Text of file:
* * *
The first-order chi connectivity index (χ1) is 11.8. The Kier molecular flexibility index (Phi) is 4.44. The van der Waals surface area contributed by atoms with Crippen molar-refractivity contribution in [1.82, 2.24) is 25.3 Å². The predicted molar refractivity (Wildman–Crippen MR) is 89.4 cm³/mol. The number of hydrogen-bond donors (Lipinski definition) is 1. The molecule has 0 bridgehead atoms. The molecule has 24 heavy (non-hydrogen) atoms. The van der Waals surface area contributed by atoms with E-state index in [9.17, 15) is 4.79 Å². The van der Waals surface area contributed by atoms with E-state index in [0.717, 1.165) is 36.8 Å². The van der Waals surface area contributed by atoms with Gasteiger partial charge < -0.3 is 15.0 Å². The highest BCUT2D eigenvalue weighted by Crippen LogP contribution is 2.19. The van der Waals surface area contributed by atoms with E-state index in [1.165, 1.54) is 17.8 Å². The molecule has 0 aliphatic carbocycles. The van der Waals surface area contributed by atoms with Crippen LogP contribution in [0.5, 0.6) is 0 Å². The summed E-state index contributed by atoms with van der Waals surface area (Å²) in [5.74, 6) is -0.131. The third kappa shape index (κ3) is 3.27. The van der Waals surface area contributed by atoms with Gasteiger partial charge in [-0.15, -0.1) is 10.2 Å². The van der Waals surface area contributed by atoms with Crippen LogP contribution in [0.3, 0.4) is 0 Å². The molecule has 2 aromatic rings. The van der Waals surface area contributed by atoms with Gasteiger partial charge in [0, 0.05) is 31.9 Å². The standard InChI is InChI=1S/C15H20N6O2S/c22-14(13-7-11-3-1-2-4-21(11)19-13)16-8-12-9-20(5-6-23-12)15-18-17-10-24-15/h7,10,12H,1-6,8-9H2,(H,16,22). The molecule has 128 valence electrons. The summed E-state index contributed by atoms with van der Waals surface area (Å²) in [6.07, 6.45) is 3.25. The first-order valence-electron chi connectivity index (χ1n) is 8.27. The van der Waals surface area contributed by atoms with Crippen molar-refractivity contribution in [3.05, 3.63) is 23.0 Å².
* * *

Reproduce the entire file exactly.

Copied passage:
The first-order chi connectivity index (χ1) is 11.8. The Kier molecular flexibility index (Phi) is 4.44. The van der Waals surface area contributed by atoms with Crippen molar-refractivity contribution in [1.82, 2.24) is 25.3 Å². The predicted molar refractivity (Wildman–Crippen MR) is 89.4 cm³/mol. The number of hydrogen-bond donors (Lipinski definition) is 1. The molecule has 0 bridgehead atoms. The molecule has 24 heavy (non-hydrogen) atoms. The van der Waals surface area contributed by atoms with E-state index in [9.17, 15) is 4.79 Å². The van der Waals surface area contributed by atoms with E-state index in [0.717, 1.165) is 36.8 Å². The van der Waals surface area contributed by atoms with Gasteiger partial charge < -0.3 is 15.0 Å². The highest BCUT2D eigenvalue weighted by Crippen LogP contribution is 2.19. The van der Waals surface area contributed by atoms with E-state index in [1.165, 1.54) is 17.8 Å². The molecule has 0 aliphatic carbocycles. The van der Waals surface area contributed by atoms with Crippen LogP contribution in [0.5, 0.6) is 0 Å². The summed E-state index contributed by atoms with van der Waals surface area (Å²) in [5.74, 6) is -0.131. The third kappa shape index (κ3) is 3.27. The van der Waals surface area contributed by atoms with Gasteiger partial charge in [-0.15, -0.1) is 10.2 Å². The van der Waals surface area contributed by atoms with Crippen LogP contribution in [0.3, 0.4) is 0 Å². The molecule has 2 aromatic rings. The van der Waals surface area contributed by atoms with Gasteiger partial charge in [0, 0.05) is 31.9 Å². The standard InChI is InChI=1S/C15H20N6O2S/c22-14(13-7-11-3-1-2-4-21(11)19-13)16-8-12-9-20(5-6-23-12)15-18-17-10-24-15/h7,10,12H,1-6,8-9H2,(H,16,22). The molecule has 128 valence electrons. The summed E-state index contributed by atoms with van der Waals surface area (Å²) in [6.07, 6.45) is 3.25. The first-order valence-electron chi connectivity index (χ1n) is 8.27. The van der Waals surface area contributed by atoms with Crippen molar-refractivity contribution in [3.05, 3.63) is 23.0 Å².